Japan lands ro­bot on as­ter­oid

The Phnom Penh Post - - WORLD - Miwa Suzuki

AJA­PANESE probe landed a new ob­ser­va­tion ro­bot on an as­ter­oid on Wed­nes­day as it pur­sues a mis­sion to shed light on the ori­gins of the so­lar sys­tem. The French-Ger­man Mo­bile As­ter­oid Sur­face Scout, or Mas­cot, launched from the Hayabusa2 probe, landed safely on Ryugu and was in con­tact with its team, the lan­der’s of­fi­cial Twit­ter ac­count said.

“And then I found my­self in a place like no place on Earth. A land full of won­der, mys­tery and dan­ger!,” the @ MASCOT2018 ac­count tweeted. “I landed on as­ter­oid Ryugu!” Mas­cot is ex­pected to col­lect a wide range of data on the as­ter­oid, some 300 mil­lion kilo­me­tres (190 mil­lion miles) from Earth.

“It is hugely sig­nif­i­cant to take data from the sur­face of an as­ter­oid, we have high ex­pec­ta­tions for the sci­en­tific data,” Hayabusa2 mis­sion man­ager Makoto Yoshikawa at the Japan Aero­space Ex­plo­ration Agency ( Jaxa) told a brief­ing be­fore the land­ing.

The 10kg box-shaped Mas­cot is loaded with sen­sors. It can take im­ages at mul­ti­ple wave­lengths, in­ves­ti­gate min­er­als with a mi­cro­scope, gauge sur­face tem­per­a­tures and mea­sure mag­netic fields.

Mas­cot’s launch comes 10 days af­ter the Hayabusa2 dropped a pair of MIN- ERVA-II mi­cro-rovers on the Ryugu as­ter­oid.

It was the first time that mov­ing, ro­botic ob­ser­va­tion de­vices have been suc­cess­fully landed on an as­ter­oid.

The rovers will take ad­van­tage of Ryugu’s low grav­ity to jump around on the sur­face – trav­el­ling as far as 15 me­tres (49 feet) and stay­ing above the sur­face for as long as 15 min­utes – to sur­vey the as­ter­oid’s phys­i­cal fea­tures with cam­eras and sen­sors.

Un­like those ma­chines, Mas­cot will be largely im­mo­bile – it will “jump” just once on its mis­sion, and it can turn on its sides.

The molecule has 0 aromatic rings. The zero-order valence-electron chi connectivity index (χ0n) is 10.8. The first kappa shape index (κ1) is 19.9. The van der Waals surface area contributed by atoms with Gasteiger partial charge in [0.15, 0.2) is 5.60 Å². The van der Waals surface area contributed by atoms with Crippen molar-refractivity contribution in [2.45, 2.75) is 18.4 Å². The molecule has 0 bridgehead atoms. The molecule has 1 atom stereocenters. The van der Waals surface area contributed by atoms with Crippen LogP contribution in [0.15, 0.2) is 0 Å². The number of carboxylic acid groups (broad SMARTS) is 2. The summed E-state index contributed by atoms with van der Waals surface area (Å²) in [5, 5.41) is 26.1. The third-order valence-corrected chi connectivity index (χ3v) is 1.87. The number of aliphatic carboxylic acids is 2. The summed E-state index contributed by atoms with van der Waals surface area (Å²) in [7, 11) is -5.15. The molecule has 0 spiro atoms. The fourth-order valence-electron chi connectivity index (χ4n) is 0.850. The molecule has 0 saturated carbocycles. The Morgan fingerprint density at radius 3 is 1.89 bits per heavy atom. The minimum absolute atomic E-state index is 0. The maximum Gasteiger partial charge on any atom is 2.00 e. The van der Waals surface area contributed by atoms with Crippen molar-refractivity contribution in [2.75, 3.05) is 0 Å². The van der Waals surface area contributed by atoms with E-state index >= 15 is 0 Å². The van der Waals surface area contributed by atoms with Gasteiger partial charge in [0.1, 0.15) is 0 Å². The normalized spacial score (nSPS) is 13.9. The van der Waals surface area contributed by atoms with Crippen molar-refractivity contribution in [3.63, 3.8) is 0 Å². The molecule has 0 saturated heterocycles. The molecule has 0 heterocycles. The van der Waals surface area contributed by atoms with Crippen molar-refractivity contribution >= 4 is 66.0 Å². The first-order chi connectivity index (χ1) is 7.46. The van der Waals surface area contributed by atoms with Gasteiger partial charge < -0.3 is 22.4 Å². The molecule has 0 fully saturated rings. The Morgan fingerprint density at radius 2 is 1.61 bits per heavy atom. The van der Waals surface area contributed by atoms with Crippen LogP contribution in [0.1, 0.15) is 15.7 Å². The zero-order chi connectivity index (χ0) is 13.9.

And while the rovers will spend sev­eral months on the as­ter­oid, the Mas­cot has a max­i­mum bat­tery life of just 16 hours, and will trans­mit the data it col­lects to the Hayabusa2 be­fore run­ning out of juice.

The Hayabusa2 is sched­uled later this month to de­ploy an “im­pactor” that will ex­plode above the as­ter­oid, shoot­ing a two-kilo cop­per ob­ject into it to blast a small crater on the sur­face.

‘Life and uni­verse’

The probe will then hover over the ar­ti­fi­cial crater and col­lect sam­ples us­ing an ex­tended arm.

The sam­ples of “fresh” ma­te­ri­als, un­ex­posed to mil­len­nia of wind and ra­di­a­tion, could help an­swer some fun­da­men­tal ques­tions about life and the uni­verse, in­clud­ing whether el­e­ments from space helped give rise to life on Earth.

Part of Mas­cot’s mis­sion is to col­lect data that will help de­ter­mine where the crater should be cre­ated.

Hayabusa2, about the size of a large fridge and equipped with so­lar pan­els, is the suc­ces­sor to Jaxa’s first as­ter­oid ex­plorer, Hayabusa – Ja­panese for fal­con.

That probe re­turned from a smaller, potato-shaped, as­ter­oid in 2010 with dust sam­ples de­spite var­i­ous set­backs dur­ing an epic seven-year odyssey and was hailed as a sci­en­tific tri­umph.

The Hayabusa2 mis­sion, which costs around ¥30 bil­lion ($260 mil­lion), was launched in De­cem­ber 2014 and will re­turn to Earth with its sam­ples in 2020.


A Ja­panese probe launched a new ob­ser­va­tion ro­bot to­wards an as­ter­oid on Wed­nes­day as it pur­sues a mis­sion to shed light on the ori­gins of the so­lar sys­tem.

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